Another scientist, Emily Jacobs, analyzed 30 brain scans taken daily from a single woman and revealed that sex hormones play a role in reshaping the hippocampus and reorganizing the brain's connections.

The Menstrual Cycle Causes The Thickness of Brain Regions To Fluctuate

In a study conducted by Julia Sacher and her team, an ultrasound was utilized to precisely identify the moment of ovulation in 27 female participants. Blood samples were gathered from these volunteers at six specific intervals corresponding to ovulation, allowing for the analysis of hormone levels. Additionally, ultrahigh-field MRIs were utilized to scan the brains of the 27 women at six designated points in the study.

Using a more potent MRI than typically found in clinics, Sacher's team captured images of the live brain with incredible resolution.

This level of detail was previously achievable only through the direct slicing of the brain during postmortem examinations. Incredible!

Even though the hippocampus is a small structure in the brain, the Sacher team observed a series of changes in different hippocampus regions that synced with the menstrual cycle. When estrogen rises and progesterone falls, the outer layer of the hippocampus thickens, and the gray matter expands. Similarly, when progesterone levels increase, the layer related to memory also expands.

Other research by neuroscientist Elizabeth Rizor and her team, which has yet to be peer-reviewed, found that not only is gray matter's thickness affected, but also white matter's structural features fluctuate in response to hormonal cues.

Their study indicated that hormonal fluctuations before ovulation may lead to changes in white matter, improving information transfer across different brain regions.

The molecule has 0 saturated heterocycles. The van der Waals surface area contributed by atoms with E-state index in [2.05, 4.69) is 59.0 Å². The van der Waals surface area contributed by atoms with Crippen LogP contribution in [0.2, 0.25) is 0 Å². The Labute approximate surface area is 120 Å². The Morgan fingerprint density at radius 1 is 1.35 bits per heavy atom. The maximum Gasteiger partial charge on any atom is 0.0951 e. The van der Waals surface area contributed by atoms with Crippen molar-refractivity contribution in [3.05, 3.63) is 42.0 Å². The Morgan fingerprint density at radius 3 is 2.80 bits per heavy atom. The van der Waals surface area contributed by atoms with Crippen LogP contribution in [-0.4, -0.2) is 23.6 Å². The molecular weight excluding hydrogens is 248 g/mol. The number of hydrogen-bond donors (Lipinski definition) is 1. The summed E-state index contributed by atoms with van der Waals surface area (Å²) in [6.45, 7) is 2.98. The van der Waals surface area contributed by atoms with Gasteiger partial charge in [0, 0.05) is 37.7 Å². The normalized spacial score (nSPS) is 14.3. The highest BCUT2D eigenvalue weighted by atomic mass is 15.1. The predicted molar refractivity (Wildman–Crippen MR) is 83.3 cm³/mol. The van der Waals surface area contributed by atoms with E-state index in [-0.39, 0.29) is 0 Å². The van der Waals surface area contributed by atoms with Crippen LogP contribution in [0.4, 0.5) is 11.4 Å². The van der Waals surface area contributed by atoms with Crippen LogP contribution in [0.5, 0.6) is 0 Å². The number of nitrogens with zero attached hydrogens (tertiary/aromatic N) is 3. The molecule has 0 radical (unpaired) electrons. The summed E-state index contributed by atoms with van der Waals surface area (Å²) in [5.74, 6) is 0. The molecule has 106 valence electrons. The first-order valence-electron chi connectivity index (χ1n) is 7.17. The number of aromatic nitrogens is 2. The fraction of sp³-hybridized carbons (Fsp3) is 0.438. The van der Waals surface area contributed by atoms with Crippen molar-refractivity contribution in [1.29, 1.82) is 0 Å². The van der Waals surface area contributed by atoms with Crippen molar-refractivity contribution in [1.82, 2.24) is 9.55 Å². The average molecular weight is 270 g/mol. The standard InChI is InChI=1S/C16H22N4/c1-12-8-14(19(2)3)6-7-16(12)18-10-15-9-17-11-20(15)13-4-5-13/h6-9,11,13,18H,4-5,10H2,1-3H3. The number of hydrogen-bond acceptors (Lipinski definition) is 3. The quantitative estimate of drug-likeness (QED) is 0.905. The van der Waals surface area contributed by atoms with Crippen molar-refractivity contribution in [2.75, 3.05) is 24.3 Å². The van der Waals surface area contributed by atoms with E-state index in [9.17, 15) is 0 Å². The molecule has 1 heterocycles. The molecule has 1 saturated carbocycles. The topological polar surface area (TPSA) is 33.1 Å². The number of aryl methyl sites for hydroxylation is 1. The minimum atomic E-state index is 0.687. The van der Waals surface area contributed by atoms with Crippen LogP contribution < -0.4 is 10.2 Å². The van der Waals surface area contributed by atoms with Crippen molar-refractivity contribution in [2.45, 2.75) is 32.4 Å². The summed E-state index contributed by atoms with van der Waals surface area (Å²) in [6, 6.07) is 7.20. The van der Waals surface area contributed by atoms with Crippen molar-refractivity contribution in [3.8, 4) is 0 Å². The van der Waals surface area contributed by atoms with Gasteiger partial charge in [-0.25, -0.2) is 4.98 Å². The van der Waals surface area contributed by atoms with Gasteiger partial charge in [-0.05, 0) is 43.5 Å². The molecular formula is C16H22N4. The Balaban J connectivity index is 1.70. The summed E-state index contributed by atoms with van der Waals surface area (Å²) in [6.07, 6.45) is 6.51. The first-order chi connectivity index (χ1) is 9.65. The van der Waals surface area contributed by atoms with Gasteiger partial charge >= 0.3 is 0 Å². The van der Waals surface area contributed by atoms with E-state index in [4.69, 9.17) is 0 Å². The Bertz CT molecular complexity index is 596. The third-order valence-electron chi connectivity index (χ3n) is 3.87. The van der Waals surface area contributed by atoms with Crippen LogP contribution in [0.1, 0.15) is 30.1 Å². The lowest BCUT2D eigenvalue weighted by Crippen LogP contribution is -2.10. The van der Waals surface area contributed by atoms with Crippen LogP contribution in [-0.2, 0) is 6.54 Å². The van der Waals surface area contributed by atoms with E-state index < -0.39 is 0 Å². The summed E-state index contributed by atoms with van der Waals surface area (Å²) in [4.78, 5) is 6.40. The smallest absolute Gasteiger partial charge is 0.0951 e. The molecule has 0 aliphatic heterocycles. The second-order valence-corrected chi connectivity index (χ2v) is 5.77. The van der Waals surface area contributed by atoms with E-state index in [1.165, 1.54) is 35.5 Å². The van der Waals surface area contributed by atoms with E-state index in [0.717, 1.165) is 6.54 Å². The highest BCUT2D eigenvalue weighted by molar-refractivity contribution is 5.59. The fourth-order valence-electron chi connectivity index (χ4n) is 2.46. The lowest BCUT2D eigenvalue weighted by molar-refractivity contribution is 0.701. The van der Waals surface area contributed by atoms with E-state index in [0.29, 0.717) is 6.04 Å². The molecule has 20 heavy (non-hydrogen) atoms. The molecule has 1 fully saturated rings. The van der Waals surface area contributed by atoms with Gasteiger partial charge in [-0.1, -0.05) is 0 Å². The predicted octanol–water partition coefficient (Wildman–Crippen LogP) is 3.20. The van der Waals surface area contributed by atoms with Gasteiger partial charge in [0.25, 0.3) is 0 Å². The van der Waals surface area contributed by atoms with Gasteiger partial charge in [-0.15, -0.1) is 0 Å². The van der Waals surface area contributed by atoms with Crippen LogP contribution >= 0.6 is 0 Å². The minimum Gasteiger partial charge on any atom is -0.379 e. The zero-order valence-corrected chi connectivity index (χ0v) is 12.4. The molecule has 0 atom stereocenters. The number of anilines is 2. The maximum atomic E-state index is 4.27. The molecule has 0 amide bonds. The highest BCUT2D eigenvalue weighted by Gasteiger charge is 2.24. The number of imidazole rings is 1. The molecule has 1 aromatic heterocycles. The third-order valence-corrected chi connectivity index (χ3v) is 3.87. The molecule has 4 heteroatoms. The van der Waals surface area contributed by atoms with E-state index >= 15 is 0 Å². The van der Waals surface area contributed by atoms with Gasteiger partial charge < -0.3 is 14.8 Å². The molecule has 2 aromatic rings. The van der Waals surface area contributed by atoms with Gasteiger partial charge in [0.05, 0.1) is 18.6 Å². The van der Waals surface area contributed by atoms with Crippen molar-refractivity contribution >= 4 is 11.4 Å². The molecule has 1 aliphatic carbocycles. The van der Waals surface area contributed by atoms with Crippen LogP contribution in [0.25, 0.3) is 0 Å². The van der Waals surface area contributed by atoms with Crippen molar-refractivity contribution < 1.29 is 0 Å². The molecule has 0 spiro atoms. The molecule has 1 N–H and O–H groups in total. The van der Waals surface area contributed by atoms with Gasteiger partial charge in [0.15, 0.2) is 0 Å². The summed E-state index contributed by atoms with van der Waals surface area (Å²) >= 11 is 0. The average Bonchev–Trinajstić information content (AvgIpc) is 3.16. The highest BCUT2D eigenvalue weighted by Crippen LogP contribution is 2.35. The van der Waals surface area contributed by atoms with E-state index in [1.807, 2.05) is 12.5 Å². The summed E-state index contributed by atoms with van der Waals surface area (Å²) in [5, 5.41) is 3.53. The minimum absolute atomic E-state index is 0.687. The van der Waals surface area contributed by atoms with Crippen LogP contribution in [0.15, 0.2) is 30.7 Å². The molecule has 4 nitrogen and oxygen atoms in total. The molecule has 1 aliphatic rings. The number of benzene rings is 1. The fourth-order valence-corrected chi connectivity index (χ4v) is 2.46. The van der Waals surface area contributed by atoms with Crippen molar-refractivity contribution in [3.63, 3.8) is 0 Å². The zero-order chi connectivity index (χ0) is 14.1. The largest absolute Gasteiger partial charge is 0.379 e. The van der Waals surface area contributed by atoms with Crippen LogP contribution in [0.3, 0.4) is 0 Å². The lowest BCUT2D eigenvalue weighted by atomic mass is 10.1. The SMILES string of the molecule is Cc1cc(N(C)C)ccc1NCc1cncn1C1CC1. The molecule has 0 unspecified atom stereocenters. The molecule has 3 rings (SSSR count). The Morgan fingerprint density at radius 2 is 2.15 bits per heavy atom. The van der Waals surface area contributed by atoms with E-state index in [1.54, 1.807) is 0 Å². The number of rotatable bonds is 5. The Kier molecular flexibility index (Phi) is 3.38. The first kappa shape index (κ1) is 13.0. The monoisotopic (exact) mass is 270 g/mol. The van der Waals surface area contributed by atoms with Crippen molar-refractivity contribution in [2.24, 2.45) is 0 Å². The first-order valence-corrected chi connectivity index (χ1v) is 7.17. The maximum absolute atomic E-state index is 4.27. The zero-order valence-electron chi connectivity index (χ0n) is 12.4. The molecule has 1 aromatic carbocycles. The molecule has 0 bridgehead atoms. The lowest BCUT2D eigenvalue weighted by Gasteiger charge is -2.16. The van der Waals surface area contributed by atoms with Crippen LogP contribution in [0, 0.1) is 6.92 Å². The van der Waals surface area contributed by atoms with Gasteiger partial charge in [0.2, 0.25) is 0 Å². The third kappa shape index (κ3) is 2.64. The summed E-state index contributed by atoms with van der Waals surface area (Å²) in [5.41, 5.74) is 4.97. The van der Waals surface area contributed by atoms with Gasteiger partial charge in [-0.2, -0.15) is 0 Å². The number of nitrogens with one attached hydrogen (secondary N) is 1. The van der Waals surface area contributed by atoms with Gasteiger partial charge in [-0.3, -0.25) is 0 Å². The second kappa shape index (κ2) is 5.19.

However, observed changes in the thickness of brain regions in these studies have not been associated with specific brain functions. 

A Quick Recap

Multiple studies demonstrate that specific brain regions can change with hormonal fluctuations during the menstrual cycle. However, they don't clarify whether thickness changes are connected to emotional and cognitive symptoms during this period.

Scientists emphasize that these findings do not reflect how memory or cognition is impacted since the research focused on only healthy women without reported symptoms.

Women are a significant percentage of Alzheimer's and depression cases, yet brain-imaging research related to women is disproportionately low. This gap persists even in drug approvals, highlighting the importance of prioritizing women's brain health in research and healthcare.

So, what do all these findings leave us with?

There is a crucial need for more research into women's unique neuroscience, especially to study structural brain changes associated with hormonal fluctuations.

It's time to prioritize the brain as a key aspect of women's health!

DISCLAIMER: The information provided in this article is sourced from a National Geographic premium article. We encourage readers to refer to the original Nat Geo article for further in-depth understanding:,%2C%20memory%2C%20behavior%2C%20and%20the